Have you ever wondered what classic Disney tales would be like if the villain won? What if Snow White had no Prince Charming? What if Peter Pan grew up? What if Alice actually lost her head in Wonderland? Well, wonder no more as Disney's Villains' Revenge does just that.
It's all Jiminy Cricket's fault. In an effort to make reading the same stories again interesting, he rips out the final page of four classic stories leaving the ending open for all types of villainous misdemeanors. Will help from the Blue Fairy and a particularly grumpy magic book, you and that unconscionable insect travel to the worlds of each story to put things right.
There are four tales in turmoil; Peter Pan, Alice in Wonderland, Snow White and Dumbo. Each has their own mini-game to complete but before we get there, the book first gives us a trial. It's nothing more than a hidden picture puzzle but it does set the difficulty level. Once you've found everything, it's off to the land of your choice.
The worlds are nicely rendered in CGI but despite how inviting they are, they are sadly not explorable. They are little more than an introduction to the puzzle or minigame that is to come. That being said, they still invoke a sense of awe that I wasn't expecting.
Mrs. Jumbo is all sad 'cos her kid can't fly. Nothing like a mother's disappointment.
The mini-games themselves are of an above average quality considering the target audience and include a lot of variety. In order to save a now-flightless Dumbo from ridicule, you have to position the clowns in the big-top to make them the ultimate star of the show. It's essentially a pretty looking Rube-Goldberg machine with only one solution so there's no replay value here.
Prince Charming now has to be conjured up by potion. Exactly the same way as any perfect partner.
Snow White's section actually has two puzzles. The first requires you to untangle Jiminy from the brambles while the second has you concocting potions to summon Prince Charming. It's a matching memory game that would have been nicer if they had hidden some of the objects in the room itself instead of stacking them on one shelf. It's not as if there isn't a 360° panorama of the highly detailed witch's chamber anyway.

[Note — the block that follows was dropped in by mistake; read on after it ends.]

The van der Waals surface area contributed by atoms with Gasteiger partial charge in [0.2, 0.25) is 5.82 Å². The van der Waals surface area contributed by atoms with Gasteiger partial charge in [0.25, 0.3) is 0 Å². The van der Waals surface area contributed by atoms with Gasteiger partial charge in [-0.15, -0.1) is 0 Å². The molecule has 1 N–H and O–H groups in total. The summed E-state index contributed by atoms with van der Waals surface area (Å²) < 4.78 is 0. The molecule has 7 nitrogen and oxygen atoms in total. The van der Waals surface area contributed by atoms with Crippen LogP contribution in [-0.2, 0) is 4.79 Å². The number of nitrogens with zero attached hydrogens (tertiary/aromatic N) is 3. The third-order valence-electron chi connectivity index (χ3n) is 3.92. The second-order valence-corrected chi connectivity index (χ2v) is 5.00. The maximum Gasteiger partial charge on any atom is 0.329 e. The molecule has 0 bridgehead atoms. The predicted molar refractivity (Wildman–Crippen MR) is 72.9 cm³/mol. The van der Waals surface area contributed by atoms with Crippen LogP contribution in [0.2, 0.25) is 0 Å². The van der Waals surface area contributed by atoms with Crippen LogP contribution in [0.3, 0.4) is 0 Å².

A grown up Peter Pan looks less like Robin Williams than I thought.
Peter Pan's segment is a bit more action orientated. It sees you swashbuckling Captain Hook himself until he falls off the rafters. There are some moments where you need to rely on audio cues and stereo sound to know where random pirates are coming from which adds to the complexity somewhat. It requires good timing and the occasional trial and error to see what works against Hook in different situations. All this just about prevents it from becoming repetitive.
The abject terror of Wonderland is finally realised.
Wonderland also has a reliance on audio cues. You will be navigating a hedge maze with Alice's ambulatory body so that you can reunite it with her head. Don't forget to make your way back once you've done so. The right way to her head is where Alice's voice is the loudest, but don't confuse her with other residents of Wonderland. On the way back you should follow the White Rabbit, naturally. Between each crossroads is a CGI transitional movie will play with patches of smoke or alarm clocks in your way superimposed on top just to get in your way. Click on them before they hit you and lose a life. Most are nicely positioned in the middle of the screen but on some sharp corners they can pop up suddenly to the side, so keep your wits about you.
A final Pong-like battle against each villain has you finally restore order, but that's not the end of the puzzling goodness. After you've completed the main game, four puzzles open up. They are hidden in the bedroom (another 360° panorama) which also acts as the main menu. There's a simple maze, a clone of Reversi and a rather creepy dancing clown that's basically Simon Says. Stay away from that one. Best of all, though, is the Seven Dwarfs Diamond Mine. It's like a limited version of Lemmings or Lost Vikings where you have to clear the way for the mine cart before it gets backed up. Each of the dwarves has their own role in helping out. For example, Grumpy has a pickaxe, Doc can build bridges and Happy is strong enough to throw his brethren over obstacles. It's still geared towards the young, but out of everything that's here, I wouldn't be against this one being a fully fledged title if fleshed out enough.
For a game that started out looking like very pretty shovelware, Disney's Villains' Revenge is actually pretty darn good and well worth a play no matter your age.
To download the game, follow the link below. This exclusive installer uses the DOSBox Daum build of DOSBox 0.74 running Windows '95. Manual included. Tested on Windows 10.
IMPORTANT - Remember to shut down the emulated version of Windows before exiting DOSBox. This could potentially result in errors, lost saves and corrupt data. Press Ctrl-F9 when it is safe to do so.
File Size: 1.05 Gb. Install Size: 1.46 Gb. Need help? Consult the Collection Chamber FAQ
Disney's Villains' Revenge is © Disney Interactive
Review, Cover Design and Installer created by me